Treatment for a tethered spinal cord usually is surgery to free the spinal cord.
Tethered Spinal Cord Treatment Options
To free the spinal cord, neurosurgeons first do a procedure called a laminectomy. They remove one or more parts of bones in the spine (vertebrae). This lets them reach the spinal cord, the spinal nerve roots and the thecal sac around the spinal cord.
Then the neurosurgeon frees up the spinal cord by gently cutting, or teasing, it away from the scar tissue or fat. Neurosurgeons use a microscope to help them see the area during the procedure.
Our neurosurgeons use sophisticated neuromonitoring. This lets them keep watch on the nerves and muscles of the lower part of your child's body during surgery. It helps neurosurgeons avoid the risk of further damaging your child’s nerves.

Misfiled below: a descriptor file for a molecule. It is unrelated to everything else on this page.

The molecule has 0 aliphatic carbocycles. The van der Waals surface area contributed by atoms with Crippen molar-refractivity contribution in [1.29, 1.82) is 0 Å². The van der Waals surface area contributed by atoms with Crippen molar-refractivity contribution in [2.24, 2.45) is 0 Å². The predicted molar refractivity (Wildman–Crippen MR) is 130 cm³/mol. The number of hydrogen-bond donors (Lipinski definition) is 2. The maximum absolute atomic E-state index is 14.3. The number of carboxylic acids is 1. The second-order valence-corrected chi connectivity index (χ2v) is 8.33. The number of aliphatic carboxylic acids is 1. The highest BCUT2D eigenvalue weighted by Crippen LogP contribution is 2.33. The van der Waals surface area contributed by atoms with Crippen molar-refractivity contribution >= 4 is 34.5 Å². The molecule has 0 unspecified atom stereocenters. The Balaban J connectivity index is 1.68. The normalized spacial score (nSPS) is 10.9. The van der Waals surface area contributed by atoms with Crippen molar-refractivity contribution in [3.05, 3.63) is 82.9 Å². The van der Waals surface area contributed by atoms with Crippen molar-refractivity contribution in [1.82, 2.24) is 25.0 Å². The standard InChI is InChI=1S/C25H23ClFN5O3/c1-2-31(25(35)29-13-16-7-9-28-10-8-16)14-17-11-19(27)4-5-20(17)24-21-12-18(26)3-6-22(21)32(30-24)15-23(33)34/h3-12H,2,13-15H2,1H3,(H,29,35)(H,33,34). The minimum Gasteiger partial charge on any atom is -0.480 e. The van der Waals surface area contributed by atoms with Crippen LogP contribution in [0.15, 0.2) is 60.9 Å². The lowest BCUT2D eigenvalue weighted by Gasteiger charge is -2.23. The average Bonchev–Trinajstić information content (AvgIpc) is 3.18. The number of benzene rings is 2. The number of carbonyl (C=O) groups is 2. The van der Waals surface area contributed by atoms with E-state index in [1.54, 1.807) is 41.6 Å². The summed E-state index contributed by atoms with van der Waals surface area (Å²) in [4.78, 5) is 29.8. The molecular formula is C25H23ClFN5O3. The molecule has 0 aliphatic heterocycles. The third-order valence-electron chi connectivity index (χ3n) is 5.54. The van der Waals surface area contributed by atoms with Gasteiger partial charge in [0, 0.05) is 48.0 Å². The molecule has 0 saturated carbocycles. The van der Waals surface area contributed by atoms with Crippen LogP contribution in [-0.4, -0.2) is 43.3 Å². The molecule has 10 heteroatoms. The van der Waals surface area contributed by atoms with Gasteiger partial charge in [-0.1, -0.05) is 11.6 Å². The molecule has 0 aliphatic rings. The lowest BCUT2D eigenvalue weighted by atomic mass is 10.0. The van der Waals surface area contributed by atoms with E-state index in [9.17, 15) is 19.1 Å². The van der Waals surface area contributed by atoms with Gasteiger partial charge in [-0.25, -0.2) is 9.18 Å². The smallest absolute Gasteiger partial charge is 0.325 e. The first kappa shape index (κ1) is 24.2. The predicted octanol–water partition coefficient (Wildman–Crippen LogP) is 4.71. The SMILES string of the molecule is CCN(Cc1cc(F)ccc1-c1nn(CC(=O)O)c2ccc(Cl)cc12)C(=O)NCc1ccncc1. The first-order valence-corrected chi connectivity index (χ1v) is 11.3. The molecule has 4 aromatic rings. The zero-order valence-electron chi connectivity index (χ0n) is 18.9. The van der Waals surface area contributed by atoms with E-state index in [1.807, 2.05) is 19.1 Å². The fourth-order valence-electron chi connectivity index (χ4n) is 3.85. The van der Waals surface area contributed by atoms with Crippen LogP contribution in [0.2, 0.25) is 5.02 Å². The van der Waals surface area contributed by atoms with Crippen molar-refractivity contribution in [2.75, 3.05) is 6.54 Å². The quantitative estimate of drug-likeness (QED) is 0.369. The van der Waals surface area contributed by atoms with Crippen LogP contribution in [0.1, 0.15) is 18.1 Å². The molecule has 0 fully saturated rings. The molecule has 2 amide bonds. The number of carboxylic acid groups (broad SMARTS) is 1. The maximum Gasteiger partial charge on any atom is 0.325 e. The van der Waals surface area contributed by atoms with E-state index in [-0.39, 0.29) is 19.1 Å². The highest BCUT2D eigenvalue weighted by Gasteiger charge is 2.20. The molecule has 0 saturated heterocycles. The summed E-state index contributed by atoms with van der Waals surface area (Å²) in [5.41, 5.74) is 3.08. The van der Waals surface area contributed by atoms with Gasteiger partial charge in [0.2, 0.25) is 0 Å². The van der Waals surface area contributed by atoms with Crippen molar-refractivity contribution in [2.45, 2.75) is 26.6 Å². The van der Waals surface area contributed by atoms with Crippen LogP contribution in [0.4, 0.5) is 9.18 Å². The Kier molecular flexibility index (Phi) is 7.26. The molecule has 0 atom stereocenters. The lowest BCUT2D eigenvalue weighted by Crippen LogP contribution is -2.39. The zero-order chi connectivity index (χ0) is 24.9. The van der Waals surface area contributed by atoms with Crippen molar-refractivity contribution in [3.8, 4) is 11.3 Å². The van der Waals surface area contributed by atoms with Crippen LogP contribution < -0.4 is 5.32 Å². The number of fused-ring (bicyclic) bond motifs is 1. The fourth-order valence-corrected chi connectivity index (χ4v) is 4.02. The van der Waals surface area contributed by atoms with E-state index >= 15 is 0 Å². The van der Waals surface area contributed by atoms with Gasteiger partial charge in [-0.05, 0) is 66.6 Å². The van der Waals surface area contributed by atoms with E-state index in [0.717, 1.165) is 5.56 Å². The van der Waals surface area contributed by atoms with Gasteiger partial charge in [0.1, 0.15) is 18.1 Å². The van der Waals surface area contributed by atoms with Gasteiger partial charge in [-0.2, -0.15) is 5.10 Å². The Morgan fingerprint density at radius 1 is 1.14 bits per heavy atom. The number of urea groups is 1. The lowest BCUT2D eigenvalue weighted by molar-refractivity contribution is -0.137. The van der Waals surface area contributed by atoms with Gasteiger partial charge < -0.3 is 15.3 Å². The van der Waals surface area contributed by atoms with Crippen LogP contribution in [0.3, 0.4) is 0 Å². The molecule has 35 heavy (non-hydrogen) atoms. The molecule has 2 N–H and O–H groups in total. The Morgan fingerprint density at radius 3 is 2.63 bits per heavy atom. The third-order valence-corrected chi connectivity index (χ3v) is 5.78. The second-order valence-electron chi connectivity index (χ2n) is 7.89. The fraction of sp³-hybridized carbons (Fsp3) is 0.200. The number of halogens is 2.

After the spinal cord is free, neurosurgeons sometimes apply a patch to the covering of the spinal cord (dura mater). This limits the chances cerebrospinal fluid (CSF) will leak.
Once a child has had surgery to repair the spinal cord or has had the spinal cord freed up (detethered), there is a 20% chance that the cord will attach again as the child continues to grow. Some children need repeated surgeries to free their spinal cords.